- Allirot, X., Saulis, L., Seyssel, K., Graeppie-Dulac, J., Roth, H., Charrie, A., Goudable, J., Blond, E., Disse, E., & Laville, M. (2013, January 17). An isocaloric increase of eating episodes in the morning contributes to decrease energy intake at lunch in lean men. Science Direct. Retrieved November 21, 2022, from https://www.sciencedirect.com/science/article/abs/pii/S0031938413000243
Background: This article was a study done on “normal-weight” men, one group of men were to eat a meal in one sitting, and the other group were to eat breakfast in 4 different isocaloric installments, after which a blood sample was taken to test levels of ghrelin, glucose, insulin, and other substances in the body. A daily log monitoring energy levels was also done by each of the participants.
How I used it: I used this article to help aid in my argument by providing evidence that states how eating more frequently throughout the day can help to boost your energy levels and usage.
- Bellisle, F., McDevitt, R., & Prentice, A. M. (2007, March 9). Meal frequency and energy balance: British Journal of Nutrition. Cambridge Core. Retrieved November 8, 2022, from https://www.cambridge.org/core/journals/british-journal-of-nutrition/article/meal-frequency-and-energy-balance/478F4065A5C5BC1B6E15A8482F8DC239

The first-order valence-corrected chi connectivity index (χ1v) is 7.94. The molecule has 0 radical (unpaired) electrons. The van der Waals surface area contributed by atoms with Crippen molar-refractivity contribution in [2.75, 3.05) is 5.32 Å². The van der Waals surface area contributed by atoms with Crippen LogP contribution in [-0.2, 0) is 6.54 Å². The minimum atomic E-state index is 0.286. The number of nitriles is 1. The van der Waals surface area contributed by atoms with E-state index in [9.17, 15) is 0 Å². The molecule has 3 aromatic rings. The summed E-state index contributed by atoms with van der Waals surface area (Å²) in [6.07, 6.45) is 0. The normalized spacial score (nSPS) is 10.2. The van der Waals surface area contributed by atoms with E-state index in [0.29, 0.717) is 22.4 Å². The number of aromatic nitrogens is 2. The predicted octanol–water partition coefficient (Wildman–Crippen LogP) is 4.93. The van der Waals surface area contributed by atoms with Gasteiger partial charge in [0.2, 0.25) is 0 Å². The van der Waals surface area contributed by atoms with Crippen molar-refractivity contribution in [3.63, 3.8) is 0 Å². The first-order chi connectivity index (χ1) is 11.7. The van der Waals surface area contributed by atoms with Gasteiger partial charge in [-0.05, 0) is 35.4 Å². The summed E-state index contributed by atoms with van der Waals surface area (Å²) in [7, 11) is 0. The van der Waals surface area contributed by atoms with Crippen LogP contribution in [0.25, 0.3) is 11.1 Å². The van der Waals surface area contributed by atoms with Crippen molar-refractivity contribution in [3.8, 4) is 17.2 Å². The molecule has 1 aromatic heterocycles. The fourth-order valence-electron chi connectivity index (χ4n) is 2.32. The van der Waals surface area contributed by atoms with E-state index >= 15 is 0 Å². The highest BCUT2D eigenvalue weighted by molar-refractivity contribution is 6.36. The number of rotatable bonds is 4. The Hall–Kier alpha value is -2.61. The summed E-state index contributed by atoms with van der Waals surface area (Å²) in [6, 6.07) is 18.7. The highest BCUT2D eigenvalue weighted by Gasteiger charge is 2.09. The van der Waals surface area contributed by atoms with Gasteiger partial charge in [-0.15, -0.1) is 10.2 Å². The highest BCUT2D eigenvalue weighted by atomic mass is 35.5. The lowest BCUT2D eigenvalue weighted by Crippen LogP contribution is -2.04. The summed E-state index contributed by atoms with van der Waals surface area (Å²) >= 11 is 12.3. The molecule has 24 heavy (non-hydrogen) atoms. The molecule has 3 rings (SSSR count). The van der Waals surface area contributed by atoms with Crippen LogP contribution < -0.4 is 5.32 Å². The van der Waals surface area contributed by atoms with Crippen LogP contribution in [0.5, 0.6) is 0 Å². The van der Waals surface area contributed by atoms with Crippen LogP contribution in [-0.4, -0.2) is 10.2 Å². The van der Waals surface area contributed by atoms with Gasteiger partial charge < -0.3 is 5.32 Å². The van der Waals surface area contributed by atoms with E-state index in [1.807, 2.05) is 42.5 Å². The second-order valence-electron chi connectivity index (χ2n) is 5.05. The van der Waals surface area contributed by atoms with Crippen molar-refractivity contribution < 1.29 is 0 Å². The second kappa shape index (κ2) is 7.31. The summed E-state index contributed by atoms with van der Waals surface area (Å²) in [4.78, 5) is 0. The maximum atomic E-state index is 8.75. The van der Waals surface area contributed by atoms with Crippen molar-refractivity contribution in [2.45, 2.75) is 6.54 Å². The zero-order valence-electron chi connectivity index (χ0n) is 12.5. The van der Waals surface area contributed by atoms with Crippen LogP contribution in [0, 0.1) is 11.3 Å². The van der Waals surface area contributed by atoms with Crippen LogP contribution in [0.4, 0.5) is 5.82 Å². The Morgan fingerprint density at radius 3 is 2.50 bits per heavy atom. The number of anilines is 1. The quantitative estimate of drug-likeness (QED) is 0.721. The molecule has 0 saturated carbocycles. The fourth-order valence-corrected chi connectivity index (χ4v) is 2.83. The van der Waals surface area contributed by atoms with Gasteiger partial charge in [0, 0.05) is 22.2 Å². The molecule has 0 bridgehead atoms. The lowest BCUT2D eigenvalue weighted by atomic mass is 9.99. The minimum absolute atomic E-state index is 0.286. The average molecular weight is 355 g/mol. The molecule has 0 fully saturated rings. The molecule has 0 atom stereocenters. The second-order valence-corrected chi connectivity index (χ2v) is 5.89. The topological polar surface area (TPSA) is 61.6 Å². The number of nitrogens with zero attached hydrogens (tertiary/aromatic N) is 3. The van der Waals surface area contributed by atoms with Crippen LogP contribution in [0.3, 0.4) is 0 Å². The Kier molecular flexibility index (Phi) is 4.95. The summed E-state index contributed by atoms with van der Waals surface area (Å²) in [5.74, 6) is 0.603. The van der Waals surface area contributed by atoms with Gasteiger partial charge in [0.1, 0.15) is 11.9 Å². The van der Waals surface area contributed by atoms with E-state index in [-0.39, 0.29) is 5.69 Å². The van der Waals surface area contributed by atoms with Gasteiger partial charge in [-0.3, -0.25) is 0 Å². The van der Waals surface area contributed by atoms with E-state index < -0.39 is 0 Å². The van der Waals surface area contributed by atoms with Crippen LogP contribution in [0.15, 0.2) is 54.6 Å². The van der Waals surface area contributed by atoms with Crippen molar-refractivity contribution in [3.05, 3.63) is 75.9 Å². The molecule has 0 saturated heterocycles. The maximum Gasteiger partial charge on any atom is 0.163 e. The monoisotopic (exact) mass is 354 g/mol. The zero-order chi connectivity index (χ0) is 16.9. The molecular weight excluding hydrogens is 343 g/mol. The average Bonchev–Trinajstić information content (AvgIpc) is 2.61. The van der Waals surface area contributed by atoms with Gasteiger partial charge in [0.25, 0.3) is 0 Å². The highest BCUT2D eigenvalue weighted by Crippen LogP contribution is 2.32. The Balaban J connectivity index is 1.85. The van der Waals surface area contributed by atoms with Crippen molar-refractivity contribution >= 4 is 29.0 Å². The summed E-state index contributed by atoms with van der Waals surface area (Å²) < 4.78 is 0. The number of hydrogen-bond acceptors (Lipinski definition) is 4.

Background: This article was a study done on the relationship between people’s eating frequency and body weight, and provides evidence on how eating lower calorie meals more frequently rather than larger meals less frequently can aid in reducing body weight. This study goes into the metabolic advantages of eating smaller meals more often, as well as the increased energy one would have throughout the day.
How I used it: This article benefits my argument because it explains how eating more frequent, smaller meals can help avoid obesity.
- Chapelot, D., Marmonier, C., Aubert, R., Allegre, C., Fantino, M., & Louis-Sylvestre, J. (2012, September 6). Consequence of Omitting or Adding a Meal in Man on Body Composition, Food Intake, and Metabolism. Wiley Online Library. Retrieved November 21, 2022, from https://onlinelibrary.wiley.com/doi/full/10.1038/oby.2006.28
Background: This article demonstrated the consequences on body composition and metabolic health of removing or adding a meal to an adult male’s diet. Throughout this study, which was done over a month long time period, blood samples were taken from participants to test macronutrients absorbed from meals, numbers which also went up in participants that added a meal to their diet
How I used it: I was able to use this study because it showed that omitting meals resulted in an increase in fat mass, and adding a meal showed a decrease in fat mass, as well as an increase in energy content